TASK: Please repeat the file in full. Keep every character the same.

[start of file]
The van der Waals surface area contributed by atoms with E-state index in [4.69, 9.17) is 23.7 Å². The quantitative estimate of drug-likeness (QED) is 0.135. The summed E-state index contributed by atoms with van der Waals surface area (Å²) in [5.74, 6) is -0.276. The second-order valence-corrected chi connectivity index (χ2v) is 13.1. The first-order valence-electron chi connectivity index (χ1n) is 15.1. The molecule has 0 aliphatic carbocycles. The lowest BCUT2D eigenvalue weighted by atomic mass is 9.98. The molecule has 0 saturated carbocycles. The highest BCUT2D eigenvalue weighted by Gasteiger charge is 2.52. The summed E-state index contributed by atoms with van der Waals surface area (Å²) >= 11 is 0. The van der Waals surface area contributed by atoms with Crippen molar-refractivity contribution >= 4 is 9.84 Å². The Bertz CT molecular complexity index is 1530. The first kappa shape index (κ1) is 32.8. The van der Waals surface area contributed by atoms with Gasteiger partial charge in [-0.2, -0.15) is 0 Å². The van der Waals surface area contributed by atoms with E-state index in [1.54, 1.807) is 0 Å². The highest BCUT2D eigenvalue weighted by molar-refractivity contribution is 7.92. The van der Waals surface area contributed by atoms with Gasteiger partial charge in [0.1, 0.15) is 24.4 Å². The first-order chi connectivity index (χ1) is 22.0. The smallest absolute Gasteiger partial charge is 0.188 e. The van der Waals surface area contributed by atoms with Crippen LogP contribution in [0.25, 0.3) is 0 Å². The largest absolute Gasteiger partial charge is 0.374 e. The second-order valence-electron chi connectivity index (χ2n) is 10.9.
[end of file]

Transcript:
The van der Waals surface area contributed by atoms with E-state index in [4.69, 9.17) is 23.7 Å². The quantitative estimate of drug-likeness (QED) is 0.135. The summed E-state index contributed by atoms with van der Waals surface area (Å²) in [5.74, 6) is -0.276. The second-order valence-corrected chi connectivity index (χ2v) is 13.1. The first-order valence-electron chi connectivity index (χ1n) is 15.1. The molecule has 0 aliphatic carbocycles. The lowest BCUT2D eigenvalue weighted by atomic mass is 9.98. The molecule has 0 saturated carbocycles. The highest BCUT2D eigenvalue weighted by Gasteiger charge is 2.52. The summed E-state index contributed by atoms with van der Waals surface area (Å²) >= 11 is 0. The van der Waals surface area contributed by atoms with Crippen molar-refractivity contribution >= 4 is 9.84 Å². The Bertz CT molecular complexity index is 1530. The first kappa shape index (κ1) is 32.8. The van der Waals surface area contributed by atoms with Gasteiger partial charge in [-0.2, -0.15) is 0 Å². The van der Waals surface area contributed by atoms with E-state index in [1.54, 1.807) is 0 Å². The highest BCUT2D eigenvalue weighted by molar-refractivity contribution is 7.92. The van der Waals surface area contributed by atoms with Gasteiger partial charge in [0.1, 0.15) is 24.4 Å². The first-order chi connectivity index (χ1) is 22.0. The smallest absolute Gasteiger partial charge is 0.188 e. The van der Waals surface area contributed by atoms with Crippen LogP contribution in [0.25, 0.3) is 0 Å². The largest absolute Gasteiger partial charge is 0.374 e. The second-order valence-electron chi connectivity index (χ2n) is 10.9.